Marlie Farm depot blast families seek compensation

Geoff Wicker (L) and Brian Wembridge died in the explosion
Image caption Geoff Wicker (L) and Brian Wembridge died in the explosion in December 2006

The families of two fire officers killed in a blast at a fireworks factory have taken their fight for compensation to the High Court.

East Sussex firefighter Geoff Wicker, 49, and fire service cameraman Brian Wembridge, 63, died in the fire at Marlie Farm, in Shortgate, in 2006.

Their families claim fire crews were "ill-prepared and poorly resourced".

Festival Fireworks owners - father and son Martin and Nathan Winter - were convicted of the men's manslaughter.

Mr Wicker was a retained firefighter and had served the fire brigade for 31 years.

Mr Wembridge had retired in 1994 after 34 years service, but returned the next day as a photographer and cameraman.

The pair were among the first at the scene on 3 December 2006.

Twenty others, mainly police and fire officers, were also injured in the massive explosion at the site, which sent fireworks and debris flying across the area.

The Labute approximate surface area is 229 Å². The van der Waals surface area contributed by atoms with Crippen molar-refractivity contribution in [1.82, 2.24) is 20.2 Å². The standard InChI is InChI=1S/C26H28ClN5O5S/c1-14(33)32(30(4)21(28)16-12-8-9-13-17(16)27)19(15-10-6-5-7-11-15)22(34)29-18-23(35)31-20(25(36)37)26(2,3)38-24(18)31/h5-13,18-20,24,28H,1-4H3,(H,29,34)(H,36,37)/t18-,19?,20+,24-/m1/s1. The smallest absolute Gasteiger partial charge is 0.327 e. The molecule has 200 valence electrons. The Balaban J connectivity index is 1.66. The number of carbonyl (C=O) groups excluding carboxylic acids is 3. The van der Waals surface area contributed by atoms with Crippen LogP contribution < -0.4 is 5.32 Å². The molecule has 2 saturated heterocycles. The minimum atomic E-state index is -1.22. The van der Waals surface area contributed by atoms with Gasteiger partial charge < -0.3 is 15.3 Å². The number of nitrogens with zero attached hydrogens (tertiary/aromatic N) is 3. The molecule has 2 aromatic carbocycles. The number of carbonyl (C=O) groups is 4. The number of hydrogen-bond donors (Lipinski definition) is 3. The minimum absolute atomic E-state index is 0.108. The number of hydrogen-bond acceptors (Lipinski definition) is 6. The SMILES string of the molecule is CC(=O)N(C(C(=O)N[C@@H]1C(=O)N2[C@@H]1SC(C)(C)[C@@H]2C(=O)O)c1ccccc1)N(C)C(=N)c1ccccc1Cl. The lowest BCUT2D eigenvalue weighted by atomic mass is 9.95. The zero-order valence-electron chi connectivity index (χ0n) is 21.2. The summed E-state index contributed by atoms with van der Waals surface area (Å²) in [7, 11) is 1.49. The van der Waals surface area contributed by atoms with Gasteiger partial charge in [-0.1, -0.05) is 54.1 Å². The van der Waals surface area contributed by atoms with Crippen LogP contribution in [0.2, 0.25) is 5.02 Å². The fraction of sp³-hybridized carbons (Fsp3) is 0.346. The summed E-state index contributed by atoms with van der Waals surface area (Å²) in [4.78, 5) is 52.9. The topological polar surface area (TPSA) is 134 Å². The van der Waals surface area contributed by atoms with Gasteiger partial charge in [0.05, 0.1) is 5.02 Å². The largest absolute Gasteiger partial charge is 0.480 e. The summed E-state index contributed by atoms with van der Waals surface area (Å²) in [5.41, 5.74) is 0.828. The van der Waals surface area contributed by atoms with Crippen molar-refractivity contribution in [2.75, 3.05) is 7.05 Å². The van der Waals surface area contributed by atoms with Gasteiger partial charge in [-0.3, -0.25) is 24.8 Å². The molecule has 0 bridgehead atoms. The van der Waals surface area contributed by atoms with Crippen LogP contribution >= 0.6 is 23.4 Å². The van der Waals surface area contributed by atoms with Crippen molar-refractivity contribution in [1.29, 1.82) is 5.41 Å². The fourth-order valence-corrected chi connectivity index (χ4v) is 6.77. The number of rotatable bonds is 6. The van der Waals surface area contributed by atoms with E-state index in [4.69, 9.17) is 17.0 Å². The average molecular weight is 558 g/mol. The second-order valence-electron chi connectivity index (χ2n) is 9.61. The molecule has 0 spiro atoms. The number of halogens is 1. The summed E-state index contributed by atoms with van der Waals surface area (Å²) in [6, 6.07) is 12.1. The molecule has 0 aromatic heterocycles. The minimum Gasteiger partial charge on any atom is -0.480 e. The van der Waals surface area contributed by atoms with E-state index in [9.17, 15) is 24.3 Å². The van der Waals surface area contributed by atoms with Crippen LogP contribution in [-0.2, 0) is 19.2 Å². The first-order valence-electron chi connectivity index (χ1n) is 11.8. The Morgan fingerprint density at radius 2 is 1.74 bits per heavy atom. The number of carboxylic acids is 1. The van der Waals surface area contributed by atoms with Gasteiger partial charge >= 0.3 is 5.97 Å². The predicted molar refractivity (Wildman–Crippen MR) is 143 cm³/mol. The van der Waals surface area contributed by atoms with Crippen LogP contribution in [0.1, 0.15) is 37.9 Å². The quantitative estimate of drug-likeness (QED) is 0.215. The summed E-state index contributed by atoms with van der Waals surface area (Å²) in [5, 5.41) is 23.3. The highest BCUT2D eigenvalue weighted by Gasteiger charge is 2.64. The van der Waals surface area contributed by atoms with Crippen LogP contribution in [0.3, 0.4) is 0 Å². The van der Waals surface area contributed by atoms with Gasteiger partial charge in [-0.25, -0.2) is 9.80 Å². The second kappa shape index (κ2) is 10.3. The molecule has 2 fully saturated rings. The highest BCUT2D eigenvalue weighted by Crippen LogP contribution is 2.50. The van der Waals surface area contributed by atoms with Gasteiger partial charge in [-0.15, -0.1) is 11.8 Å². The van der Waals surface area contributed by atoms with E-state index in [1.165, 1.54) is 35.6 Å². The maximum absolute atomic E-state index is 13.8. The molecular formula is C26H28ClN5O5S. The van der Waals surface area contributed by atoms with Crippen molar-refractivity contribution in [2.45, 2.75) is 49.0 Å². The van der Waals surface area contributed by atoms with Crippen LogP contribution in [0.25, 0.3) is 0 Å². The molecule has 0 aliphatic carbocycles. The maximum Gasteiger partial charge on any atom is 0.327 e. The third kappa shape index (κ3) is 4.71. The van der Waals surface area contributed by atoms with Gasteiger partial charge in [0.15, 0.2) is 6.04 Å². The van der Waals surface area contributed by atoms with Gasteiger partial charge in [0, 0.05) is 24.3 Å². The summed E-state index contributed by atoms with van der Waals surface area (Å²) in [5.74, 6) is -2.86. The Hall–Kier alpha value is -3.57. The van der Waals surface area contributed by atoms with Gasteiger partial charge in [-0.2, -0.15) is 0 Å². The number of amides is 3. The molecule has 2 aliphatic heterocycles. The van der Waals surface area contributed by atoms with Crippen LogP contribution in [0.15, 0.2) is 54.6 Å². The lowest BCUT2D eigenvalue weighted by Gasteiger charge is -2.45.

The families of the eight injured firefighters are also seeking compensation.

On the first day of the hearing at the Royal Courts of Justice in London, counsel for the families explained that they thought there were a number of reasons why the tragedy happened.

Image caption A huge blast at the site near Lewes, East Sussex, sent fireworks and debris flying across the area

These included lack of training for the firefighters, and a lack of information about Marlie Farm and a failure of the authorities to inspect the site regularly.

The court also heard that on the day of the fire there was not enough equipment, and radios were not working properly.

Also, the whistle that was blown to tell firefighters to evacuate the scene could only be heard by 16% of crews at the scene.

It was also claimed there was a failure of leadership in that those in charge that day told firefighters to withdraw when they should have been telling them to evacuate the site.

East Sussex Fire and Rescue Service denies negligence.

The case is expected to last three weeks.

More on this story

Related Internet links

The BBC is not responsible for the content of external Internet sites